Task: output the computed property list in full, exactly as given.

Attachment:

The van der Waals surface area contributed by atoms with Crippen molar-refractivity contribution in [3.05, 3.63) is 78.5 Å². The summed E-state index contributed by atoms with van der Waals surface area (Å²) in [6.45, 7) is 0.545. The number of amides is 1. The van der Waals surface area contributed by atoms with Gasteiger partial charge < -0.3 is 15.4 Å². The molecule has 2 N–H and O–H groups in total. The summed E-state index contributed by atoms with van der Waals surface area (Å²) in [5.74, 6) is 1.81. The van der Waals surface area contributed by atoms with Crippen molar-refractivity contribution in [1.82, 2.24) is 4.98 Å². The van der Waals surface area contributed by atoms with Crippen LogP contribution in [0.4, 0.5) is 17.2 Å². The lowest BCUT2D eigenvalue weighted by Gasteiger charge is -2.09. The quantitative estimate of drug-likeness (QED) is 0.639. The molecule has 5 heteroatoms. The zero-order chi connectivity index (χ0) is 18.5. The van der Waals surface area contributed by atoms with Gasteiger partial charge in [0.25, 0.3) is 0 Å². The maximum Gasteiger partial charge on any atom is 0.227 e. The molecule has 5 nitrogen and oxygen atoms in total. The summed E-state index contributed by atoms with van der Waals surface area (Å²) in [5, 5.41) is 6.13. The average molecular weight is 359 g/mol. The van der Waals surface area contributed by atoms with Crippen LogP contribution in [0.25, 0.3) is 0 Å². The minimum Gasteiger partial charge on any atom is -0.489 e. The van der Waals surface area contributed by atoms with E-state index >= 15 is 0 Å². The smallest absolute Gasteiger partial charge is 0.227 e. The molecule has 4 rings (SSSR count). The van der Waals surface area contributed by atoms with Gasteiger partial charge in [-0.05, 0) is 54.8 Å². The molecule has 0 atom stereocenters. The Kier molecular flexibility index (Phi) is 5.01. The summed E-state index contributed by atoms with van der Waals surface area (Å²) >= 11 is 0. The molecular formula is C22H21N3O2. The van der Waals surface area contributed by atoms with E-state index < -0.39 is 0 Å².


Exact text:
The van der Waals surface area contributed by atoms with Crippen molar-refractivity contribution in [3.05, 3.63) is 78.5 Å². The summed E-state index contributed by atoms with van der Waals surface area (Å²) in [6.45, 7) is 0.545. The number of amides is 1. The van der Waals surface area contributed by atoms with Gasteiger partial charge < -0.3 is 15.4 Å². The molecule has 2 N–H and O–H groups in total. The summed E-state index contributed by atoms with van der Waals surface area (Å²) in [5.74, 6) is 1.81. The van der Waals surface area contributed by atoms with Crippen molar-refractivity contribution in [1.82, 2.24) is 4.98 Å². The van der Waals surface area contributed by atoms with Crippen LogP contribution in [0.4, 0.5) is 17.2 Å². The lowest BCUT2D eigenvalue weighted by Gasteiger charge is -2.09. The quantitative estimate of drug-likeness (QED) is 0.639. The molecule has 5 heteroatoms. The zero-order chi connectivity index (χ0) is 18.5. The van der Waals surface area contributed by atoms with Gasteiger partial charge in [0.25, 0.3) is 0 Å². The maximum Gasteiger partial charge on any atom is 0.227 e. The molecule has 5 nitrogen and oxygen atoms in total. The summed E-state index contributed by atoms with van der Waals surface area (Å²) in [5, 5.41) is 6.13. The average molecular weight is 359 g/mol. The van der Waals surface area contributed by atoms with Crippen LogP contribution in [0.25, 0.3) is 0 Å². The minimum Gasteiger partial charge on any atom is -0.489 e. The van der Waals surface area contributed by atoms with E-state index >= 15 is 0 Å². The smallest absolute Gasteiger partial charge is 0.227 e. The molecule has 4 rings (SSSR count). The van der Waals surface area contributed by atoms with Gasteiger partial charge in [-0.05, 0) is 54.8 Å². The molecule has 0 atom stereocenters. The Kier molecular flexibility index (Phi) is 5.01. The summed E-state index contributed by atoms with van der Waals surface area (Å²) >= 11 is 0. The molecular formula is C22H21N3O2. The van der Waals surface area contributed by atoms with E-state index < -0.39 is 0 Å².